Crossing a street might seem like a natural task, but you’re using all your senses to help you cross it - from keeping an eye on the traffic, the noise around you, to your sense of balance and direction. Most of us don’t even think about it, but we’re taking in a lot of information at once.
If you have trouble processing loud noises, you might find this impossible. You might have to slam your fingers in your ears, or wear noise-cancelling headphones just to be able to concentrate. Or you might have a full-blown meltdown because there’s just too much for your brain to handle.
And the thing is, there’s absolutely nothing wrong with that response, it’s just different to what a lot of us are used to.
“In children with OCD or who lie on the autism spectrum, their reactions are more obvious. Yet with others, it’s really hard to tell because they create their own coping mechanisms,” says Rachael. A lot of children build their own toolkit to handle it by themselves, so we don’t know they’ve had difficulties until they reach primary school.
When it comes down to it, there are no ‘normal’ responses. SEND children have more obvious reactions, yet that doesn’t mean that children aren’t actually coping and responding to sensory difficulties in their own way. Think about your own life: if you’re in the middle of a crowd, maybe you fiddle with jewellery to stay calm. Or you tap something repeatedly if you’re feeling anxious. Those are coping mechanisms!
Why SEND learners are heavily affected
It’s clear that we should be mindful when we’re thinking about how differently we all process our surroundings. But respecting sensory needs actually goes hand in hand with consent and control - particularly when we’re talking about SEND children.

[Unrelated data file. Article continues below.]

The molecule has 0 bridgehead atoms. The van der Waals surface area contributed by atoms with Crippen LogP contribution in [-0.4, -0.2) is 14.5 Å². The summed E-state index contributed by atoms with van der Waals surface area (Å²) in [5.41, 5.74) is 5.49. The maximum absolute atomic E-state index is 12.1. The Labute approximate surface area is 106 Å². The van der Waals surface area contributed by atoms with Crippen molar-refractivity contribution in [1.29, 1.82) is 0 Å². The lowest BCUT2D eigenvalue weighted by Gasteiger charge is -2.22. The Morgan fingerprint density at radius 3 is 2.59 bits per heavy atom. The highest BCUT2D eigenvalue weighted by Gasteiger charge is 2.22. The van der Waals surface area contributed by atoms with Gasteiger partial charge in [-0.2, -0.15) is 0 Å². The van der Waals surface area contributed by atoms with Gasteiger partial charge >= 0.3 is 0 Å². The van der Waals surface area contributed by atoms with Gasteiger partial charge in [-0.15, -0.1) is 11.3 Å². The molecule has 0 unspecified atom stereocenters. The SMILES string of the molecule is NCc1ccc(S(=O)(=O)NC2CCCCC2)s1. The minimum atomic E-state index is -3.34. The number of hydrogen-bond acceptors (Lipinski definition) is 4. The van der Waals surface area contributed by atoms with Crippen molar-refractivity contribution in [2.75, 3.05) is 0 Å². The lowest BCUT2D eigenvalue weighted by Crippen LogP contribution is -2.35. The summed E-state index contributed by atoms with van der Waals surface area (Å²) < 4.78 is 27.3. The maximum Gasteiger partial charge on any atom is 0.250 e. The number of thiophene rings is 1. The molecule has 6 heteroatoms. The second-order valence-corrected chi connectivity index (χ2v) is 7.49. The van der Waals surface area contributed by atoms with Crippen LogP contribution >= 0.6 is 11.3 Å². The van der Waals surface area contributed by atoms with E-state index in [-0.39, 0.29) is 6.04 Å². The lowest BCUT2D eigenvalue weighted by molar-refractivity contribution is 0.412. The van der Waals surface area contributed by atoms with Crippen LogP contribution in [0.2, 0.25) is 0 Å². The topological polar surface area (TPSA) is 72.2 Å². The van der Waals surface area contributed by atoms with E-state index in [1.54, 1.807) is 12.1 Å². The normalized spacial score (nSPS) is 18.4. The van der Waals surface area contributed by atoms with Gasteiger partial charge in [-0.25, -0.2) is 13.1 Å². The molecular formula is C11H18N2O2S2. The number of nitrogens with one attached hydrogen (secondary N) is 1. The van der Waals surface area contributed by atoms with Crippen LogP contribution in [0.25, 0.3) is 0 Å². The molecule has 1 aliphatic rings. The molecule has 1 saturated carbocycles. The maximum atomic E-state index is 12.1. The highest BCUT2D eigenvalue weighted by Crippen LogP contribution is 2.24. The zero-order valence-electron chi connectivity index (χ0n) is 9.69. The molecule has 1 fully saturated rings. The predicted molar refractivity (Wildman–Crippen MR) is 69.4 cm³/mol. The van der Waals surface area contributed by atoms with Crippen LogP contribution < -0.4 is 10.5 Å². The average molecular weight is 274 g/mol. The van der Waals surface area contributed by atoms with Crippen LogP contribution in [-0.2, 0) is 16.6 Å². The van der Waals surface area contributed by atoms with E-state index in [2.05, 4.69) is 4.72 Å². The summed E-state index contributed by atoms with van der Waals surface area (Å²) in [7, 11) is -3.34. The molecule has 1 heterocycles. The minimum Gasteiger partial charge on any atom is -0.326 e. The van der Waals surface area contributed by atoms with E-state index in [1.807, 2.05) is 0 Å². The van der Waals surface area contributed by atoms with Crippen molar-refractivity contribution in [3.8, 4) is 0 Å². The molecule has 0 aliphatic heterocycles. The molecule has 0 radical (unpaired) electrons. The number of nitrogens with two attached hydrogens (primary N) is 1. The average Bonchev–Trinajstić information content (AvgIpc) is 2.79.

Why is this the case? Rachael encourages you to think of it like this:
Children with SEND tend to have even less agency. If they’re not able to carry out activities other children are enjoying, we might feel as though we need to give them other ways to experience the same fun.
Even though this comes from a good place, it isn’t respecting that children have a voice, and a choice over their bodies. Rachael suggests asking first, and if they don't want to, respond with ‘That’s okay, we can try again another day.’ Not only will this tell you a lot about the child’s sensory preferences, but it shows them that they’re able to make decisions for themselves about what comes into contact with their bodies.
As a practitioner, you’ve got a wonderful chance to give children ownership over what sensory input they would and wouldn’t like, and to support them when they find certain things a little difficult.
“In terms of strategies, I would argue that it’s the job of the adults in the space,” says Rachael. “The key thing with sensory processing needs is that there needs to be measures, an approach across the teams.”
This should start with having a registered Occupational Therapist if you do suspect that children need additional support. However, if we’re looking at a neuroinclusive model across the setting, then there are small steps to ensure that you’re letting children take control, and starting a conversation with them around their sensitivity, aversion or sensory difficulty:
Please note: here at Famly we love sharing creative activities for you to try with the children at your setting, but you know them best. Take the time to consider adaptions you might need to make so these activities are accessible and developmentally appropriate for the children you work with. Just as you ordinarily would, conduct risk assessments for your children and your setting before undertaking new activities, and ensure you and your staff are following your own health and safety guidelines.